Four years after the initial court judgment, the various players reflect upon Hot Creek
As Thursday marked the 4th anniversary of that fateful day in Bridgeport when the Town of Mammoth Lakes lost the Hot Creek (airport litigation) case – and Jay Becker was seen later that night whooping it up at the Rhino in Bridgeport – perhaps it’s time to revisit the case and tell you what I know.
Or at least, tell you what some of the key players have told me.
As I contemplate where to start, I do think it’s important to make a few prefacing remarks.
1.) Context is critical. As former Mayor Kathy Cage recalled, “At that time [the Development Agreement with Hot Creek was negotiated] there was a story a week in the Fifty Center about the next, new fabulous thing. Big planes. Major airlines. Trader Joe’s.” In fact, she recalled a big reception at Terry Ballas’s hangar at the airport which was supposed to herald the arrival of Trader Joe’s.
So there was … some momentum, some pressure on Council to make things happen.
2.) We all recognize that memory is a trickster, and that folks tend to remember things in such a way as to place themselves in a favorable light. So I do believe it’s important to judge for yourself the credibility of each witness, and what they might have to lose or gain.
In 1997, Mammoth Lakes Town Council was comprised of Cage, John Eastman, Kirk Stapp, Byng Hunt and David Watson.
The Town had acquired the Mammoth Airport from the County a few years before. Then-Councilman Stapp said there was actually a ballot referendum on whether or not the Town should buy the Airport from the County. The referendum passed narrowly. The Town bought. At the time, Stapp recalls he and Eastman opposed the acquisition.
“It was a service the County should have provided the Town,” he said.
Stapp also vividly recalls one detail of the transaction – a photograph of the Mono County Board of Supervisors celebrating the transaction, Andrea Mead Lawrence grinning broadly while holding a bottle of champagne.
“They were happy to get rid of it,” sighed Stapp.
The airport was a money-loser, so when Terry Ballas, who’d had some experience as a Fixed-Based Operator in Santa Monica, came calling, Mammoth was all too eager to listen.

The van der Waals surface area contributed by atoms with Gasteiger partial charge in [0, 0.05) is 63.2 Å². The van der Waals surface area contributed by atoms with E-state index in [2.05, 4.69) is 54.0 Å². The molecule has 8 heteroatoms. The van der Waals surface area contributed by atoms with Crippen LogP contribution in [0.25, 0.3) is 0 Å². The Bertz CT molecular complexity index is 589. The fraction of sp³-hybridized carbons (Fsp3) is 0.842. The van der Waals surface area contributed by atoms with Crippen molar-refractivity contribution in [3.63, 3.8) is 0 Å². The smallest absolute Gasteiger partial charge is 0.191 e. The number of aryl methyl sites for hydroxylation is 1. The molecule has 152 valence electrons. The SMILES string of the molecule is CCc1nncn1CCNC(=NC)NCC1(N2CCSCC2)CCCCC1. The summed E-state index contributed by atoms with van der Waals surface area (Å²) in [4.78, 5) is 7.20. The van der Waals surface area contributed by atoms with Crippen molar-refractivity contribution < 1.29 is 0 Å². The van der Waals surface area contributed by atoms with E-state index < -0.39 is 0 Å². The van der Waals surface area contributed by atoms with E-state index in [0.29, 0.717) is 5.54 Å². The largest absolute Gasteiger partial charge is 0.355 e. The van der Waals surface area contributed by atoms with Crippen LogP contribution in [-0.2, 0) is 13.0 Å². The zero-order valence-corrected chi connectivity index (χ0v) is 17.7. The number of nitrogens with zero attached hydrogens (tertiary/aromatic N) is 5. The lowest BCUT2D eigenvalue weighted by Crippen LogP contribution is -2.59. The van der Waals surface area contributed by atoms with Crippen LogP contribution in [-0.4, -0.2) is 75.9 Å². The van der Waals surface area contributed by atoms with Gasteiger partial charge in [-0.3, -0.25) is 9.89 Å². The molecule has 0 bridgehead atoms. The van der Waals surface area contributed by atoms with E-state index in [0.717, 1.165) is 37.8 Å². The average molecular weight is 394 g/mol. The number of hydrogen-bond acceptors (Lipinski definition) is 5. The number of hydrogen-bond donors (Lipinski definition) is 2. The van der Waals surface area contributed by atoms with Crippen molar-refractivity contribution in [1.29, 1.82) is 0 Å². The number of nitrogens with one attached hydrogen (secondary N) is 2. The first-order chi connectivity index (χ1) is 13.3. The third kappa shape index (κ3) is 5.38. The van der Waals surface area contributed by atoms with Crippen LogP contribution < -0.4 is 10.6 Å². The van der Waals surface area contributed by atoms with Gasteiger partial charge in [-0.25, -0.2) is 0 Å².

The issue, however, was that the Town flatly didn’t know what it was doing. As former Mayor and current Councilman Rick Wood said, “The first mistake was that we didn’t have a lawyer [at the time] who’d ever drafted a Development Agreement. We didn’t have a depth of experience in our legal counsel.”
As Stapp added, longtime Town Attorney Peter Tracy was famous for saying, “This isn’t my purview.”
“Then again, nothing’s his purview,” added Stapp.
Cage said the Town chose Councilmember Watson to negotiate the Development Agreement with Ballas because he was “a businessman.”
But every concern expressed by fellow Councilmembers about the D.A. would be dismissed by Watson as a “deal killer.”
And no one wanted to be the deal killer.
“Every time a new version of the D.A. came out, it wasn’t red-lined,” recalled Cage. “It was always just the new version. And then Kirk and I would go through it line by line to try and figure out what changes had been made.”
As Stapp recalled, Airport Manager Bill Manning was the only staff oversight on the contract. The only financial analysis done on the project was provided by Ballas himself, Stapp added.
Again, says Cage, one has to consider the times. “The big deal in the ‘90s was public/private partnerships. That you were supposed to run government like a business. Our role was to cooperate and work with Ballas. His success was our success. Unfortunately, the partnership mentality overwhelmed the regulatory mentality.”
Once the D.A. was signed, Ballas began assembling his plans. Former Town Manager Steve Julian, who served from 1999-2003, said he found Ballas to be “pretty straightforward.”